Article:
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Dallas Morning News - December 1, 2016


Q.  Started with "new" house in Little Elm, borders the Army Corps controlled land around Lake Lewisville : bottom line was that it was terrible "gumbo" clay with the (builders minimum) smattering of sand and then sod. For beds, we striped away the sod (preserved as an easement into the corps' weed farm on the other side of the fence), set up a metal border, filled the area with various plants along with a "purple plum" tree. We did a lot "wrong" ... creating 'clay pots' in the ground that drowned a lot of plants. The worst is that in the 3 years since, the Bermuda grass infiltrated and then completely took over the bed. Question is twofold: how do we "start over"? Short of removing the topsoil that has built up from the mulch and never ending parade of replacement plants and stripping down to nothing but clay. Is there a way to preserve anything? The second question is whether or not the answer above can be done while preserving the plum tree? I have heard of "smothering" and also something a little more severe: I think covering/sealing the area with plastic sheeting and cooking it. Will either of those techniques kill the tree?  R. W. Little Elm, TX

A.  Forget the smothering or solarizing - that only works in the heat of the summer. Scrape or dig the unwanted plants out and then apply all the organic amendments over the entire area to be planted. Forget the peat moss of course and add compost, lava sand, dry molasses and whole ground cornmeal. Mix it into your existing soil - no matter how bad you think it is and plant away. The only thing about the plum tree is to be careful to avoid piling any soil on the base of the tree as you do the new work. Make sure its flare is dramatically exposed.

Q.  Heard you talking about coyotes and bird feeders on yours and Bob's show.  As a fan of Mike McGrath as well, I've been following his advice since he shares a hatred of bushy tailed tree rats (squirrels). He recommends only feeding the birds in the winter and only with suet.  Helps them survive and attracts the insect eaters and they'll make their homes near your garden.  So far I've only done it this last year but found a lot of good birds in the winter and much less the rest of the year.  Seems like it would help not attract rats as well since no mess under the feeders.  R. A. Dallas, TX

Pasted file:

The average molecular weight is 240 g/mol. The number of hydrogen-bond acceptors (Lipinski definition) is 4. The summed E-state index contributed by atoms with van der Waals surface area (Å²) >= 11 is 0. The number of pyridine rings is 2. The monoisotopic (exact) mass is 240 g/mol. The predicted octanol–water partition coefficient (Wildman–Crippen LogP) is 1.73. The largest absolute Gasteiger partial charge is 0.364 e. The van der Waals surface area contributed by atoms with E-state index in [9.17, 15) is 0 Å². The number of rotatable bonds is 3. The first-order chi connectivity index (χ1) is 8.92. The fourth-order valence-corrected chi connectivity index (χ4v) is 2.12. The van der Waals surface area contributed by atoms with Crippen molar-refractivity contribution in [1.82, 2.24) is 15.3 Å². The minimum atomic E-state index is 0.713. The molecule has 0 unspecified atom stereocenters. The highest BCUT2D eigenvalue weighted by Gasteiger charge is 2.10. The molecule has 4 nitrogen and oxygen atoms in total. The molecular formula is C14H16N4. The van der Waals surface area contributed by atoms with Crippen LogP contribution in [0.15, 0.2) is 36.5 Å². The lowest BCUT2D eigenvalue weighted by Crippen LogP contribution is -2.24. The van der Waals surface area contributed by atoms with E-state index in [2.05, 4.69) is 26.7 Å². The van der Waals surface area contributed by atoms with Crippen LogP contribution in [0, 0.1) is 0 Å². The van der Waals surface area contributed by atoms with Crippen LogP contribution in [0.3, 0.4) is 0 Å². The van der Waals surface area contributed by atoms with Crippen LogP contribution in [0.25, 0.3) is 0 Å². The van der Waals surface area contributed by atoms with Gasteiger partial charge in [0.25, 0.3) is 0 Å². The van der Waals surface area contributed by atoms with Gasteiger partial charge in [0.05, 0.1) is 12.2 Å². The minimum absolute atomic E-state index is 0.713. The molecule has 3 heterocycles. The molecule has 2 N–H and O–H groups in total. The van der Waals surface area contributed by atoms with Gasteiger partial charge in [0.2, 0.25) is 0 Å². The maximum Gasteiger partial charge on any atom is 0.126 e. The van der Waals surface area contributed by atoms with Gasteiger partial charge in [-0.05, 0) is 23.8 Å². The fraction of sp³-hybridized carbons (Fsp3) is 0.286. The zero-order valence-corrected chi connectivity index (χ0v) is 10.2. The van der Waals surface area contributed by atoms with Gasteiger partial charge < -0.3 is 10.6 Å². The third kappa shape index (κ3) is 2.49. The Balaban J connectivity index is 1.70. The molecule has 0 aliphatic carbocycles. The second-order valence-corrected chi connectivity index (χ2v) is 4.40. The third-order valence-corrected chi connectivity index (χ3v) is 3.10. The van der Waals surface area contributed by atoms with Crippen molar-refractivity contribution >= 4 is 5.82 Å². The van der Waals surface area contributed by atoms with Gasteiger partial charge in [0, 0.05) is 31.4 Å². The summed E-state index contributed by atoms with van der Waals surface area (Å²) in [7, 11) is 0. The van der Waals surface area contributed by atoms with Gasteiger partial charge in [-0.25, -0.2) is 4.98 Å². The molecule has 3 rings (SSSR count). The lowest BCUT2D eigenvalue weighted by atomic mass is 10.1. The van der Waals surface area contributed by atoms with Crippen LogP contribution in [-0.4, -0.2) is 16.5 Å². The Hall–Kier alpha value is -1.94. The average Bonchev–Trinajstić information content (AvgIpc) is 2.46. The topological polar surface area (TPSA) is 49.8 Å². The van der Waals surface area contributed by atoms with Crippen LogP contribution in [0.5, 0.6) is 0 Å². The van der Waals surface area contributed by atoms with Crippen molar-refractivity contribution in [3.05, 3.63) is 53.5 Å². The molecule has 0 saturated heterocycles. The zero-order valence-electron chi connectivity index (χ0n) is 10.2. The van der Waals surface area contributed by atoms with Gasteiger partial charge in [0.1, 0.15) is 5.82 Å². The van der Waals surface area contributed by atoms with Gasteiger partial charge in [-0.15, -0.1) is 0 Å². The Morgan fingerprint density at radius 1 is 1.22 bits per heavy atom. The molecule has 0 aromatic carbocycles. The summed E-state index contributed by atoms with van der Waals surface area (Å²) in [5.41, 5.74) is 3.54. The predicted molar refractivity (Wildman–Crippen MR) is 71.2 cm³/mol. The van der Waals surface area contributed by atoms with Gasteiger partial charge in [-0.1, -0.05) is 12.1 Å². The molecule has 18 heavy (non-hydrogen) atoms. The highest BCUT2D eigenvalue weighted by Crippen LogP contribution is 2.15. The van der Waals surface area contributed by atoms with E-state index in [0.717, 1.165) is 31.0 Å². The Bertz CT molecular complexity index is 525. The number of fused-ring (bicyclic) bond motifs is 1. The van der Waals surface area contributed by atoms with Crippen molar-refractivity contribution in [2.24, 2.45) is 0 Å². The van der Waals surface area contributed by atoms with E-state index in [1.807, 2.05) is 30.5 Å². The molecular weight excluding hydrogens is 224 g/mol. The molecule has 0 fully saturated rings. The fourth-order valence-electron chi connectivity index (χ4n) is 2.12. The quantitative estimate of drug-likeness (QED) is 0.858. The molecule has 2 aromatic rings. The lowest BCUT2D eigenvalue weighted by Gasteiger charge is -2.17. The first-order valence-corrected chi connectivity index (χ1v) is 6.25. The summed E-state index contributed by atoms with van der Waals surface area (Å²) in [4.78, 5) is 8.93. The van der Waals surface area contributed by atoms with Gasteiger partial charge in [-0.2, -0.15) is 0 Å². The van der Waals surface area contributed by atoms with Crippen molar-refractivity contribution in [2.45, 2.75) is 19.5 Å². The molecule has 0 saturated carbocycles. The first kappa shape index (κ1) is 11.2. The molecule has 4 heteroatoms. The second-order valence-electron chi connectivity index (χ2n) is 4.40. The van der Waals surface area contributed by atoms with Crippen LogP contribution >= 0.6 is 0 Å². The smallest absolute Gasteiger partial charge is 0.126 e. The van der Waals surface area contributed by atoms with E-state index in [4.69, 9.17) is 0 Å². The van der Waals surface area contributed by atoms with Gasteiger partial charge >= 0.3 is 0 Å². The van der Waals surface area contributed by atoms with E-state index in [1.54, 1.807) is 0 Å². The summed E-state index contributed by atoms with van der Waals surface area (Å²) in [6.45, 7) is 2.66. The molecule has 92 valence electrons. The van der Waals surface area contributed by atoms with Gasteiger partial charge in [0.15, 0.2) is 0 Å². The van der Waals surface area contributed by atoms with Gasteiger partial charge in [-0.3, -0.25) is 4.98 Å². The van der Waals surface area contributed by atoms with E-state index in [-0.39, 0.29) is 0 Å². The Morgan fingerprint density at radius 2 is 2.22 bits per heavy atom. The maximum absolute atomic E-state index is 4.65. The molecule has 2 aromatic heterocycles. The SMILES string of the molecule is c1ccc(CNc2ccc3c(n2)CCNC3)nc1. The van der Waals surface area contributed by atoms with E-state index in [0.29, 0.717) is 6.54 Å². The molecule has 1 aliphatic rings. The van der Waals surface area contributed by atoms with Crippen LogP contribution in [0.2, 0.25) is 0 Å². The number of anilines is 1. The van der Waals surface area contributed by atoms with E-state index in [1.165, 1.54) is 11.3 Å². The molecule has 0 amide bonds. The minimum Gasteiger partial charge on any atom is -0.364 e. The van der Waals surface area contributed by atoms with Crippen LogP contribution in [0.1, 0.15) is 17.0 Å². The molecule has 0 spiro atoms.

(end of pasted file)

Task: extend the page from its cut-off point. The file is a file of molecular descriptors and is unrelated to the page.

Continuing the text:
A.  Thanks for the idea but it might not help much in reducing the attraction of rats and squirrels. They are talented at climbing down wires to get to seeds or suet. They are actually more attracted to the fat in suet than bare seeds.

Q.  Thought you might appreciate this side by side photo of the side yard I share with my neighbor. You can probably guess which side had a nicely timed fall application of corn gluten meal. He's got every kind of cool season weed you can imagine and they are vigorous. I put it down in mid-September we when I saw that we were in for a week or so of cool nights. The 10-day forecast on the Weather Channel app is handy for that.  M. D. Dallas, TX
A.  Thanks for the report. This is excellent.



Q.  I am now ready to spread whole cornmeal @ 20 lbs. per 1,000 sq. ft. Figure it's best to treat entire yard vs. the disease affected areas only? Should I water it in? Concerned about birds eating it before it breaks down. How beneficial to also spread dry molasses? When will result start to appear? Too late in the year to notice before growing season starts next spring? Advisable to treat annually or on some other recurring basis? Any other advice or suggestions for restoring yard to good health and keeping it that way? J. W. Terrell, TX
A.  I agree that treating the entire yard is the best approach if it fits your budget. Attracting birds usually isn’t a problem. Watering the cornmeal in is best if you aren't lucky enough to catch some rain. Adding molasses won't hurt and will provide some fertilizer and microbe stimulating benefits. Results will not show up until next growing season. Reapplying on regular basis is probably not going to be needed.

Q.  We are about to have all of our cedar elms, red oaks, bald cypress and live oaks pruned. The company we are talking to is recommending strongly thinning all the trees and removing many of the lowest limbs. He is saying all this pruning will make the trees healthier and grow larger. He is also saying that this work will allow more light and help the turf grow better. Are we getting some good advice? S.L. Dallas
A. Doesn't sound like it. Trees rarely need "thinning" and heavy thinning can actually be detrimental to their health. Low limbs should only be removed if they are hitting the house, cars or people walking. If you want to trim some limbs away to open up or frame important views or to change the appearance of the trees, that's fine - but that kind of pruning is for your benefit, not for the trees' benefit. Trimming trees will not help grass grow under the trees. The only thing that will help the turf is to remove some trees. Both trees and turfgrasses need direct sunlight. Trees win that battle. It sounds like you might want to interview some other tree care companies.

Q.  Are there evergreen shade trees, other than live oaks that will do well in the Dallas/Fort Worth area in our black clay soils? T.A. Richardson, TX
A.  First of all, I agree with you that live oaks, although excellent trees, have been used way too much over the past few decades. The sleeper alternative is the Mexican white oak, also sold as Monterrey oak. It is completely evergreen most winters and semi evergreen in the harshest of winters. Here is more detailed information about this wonderful tree.

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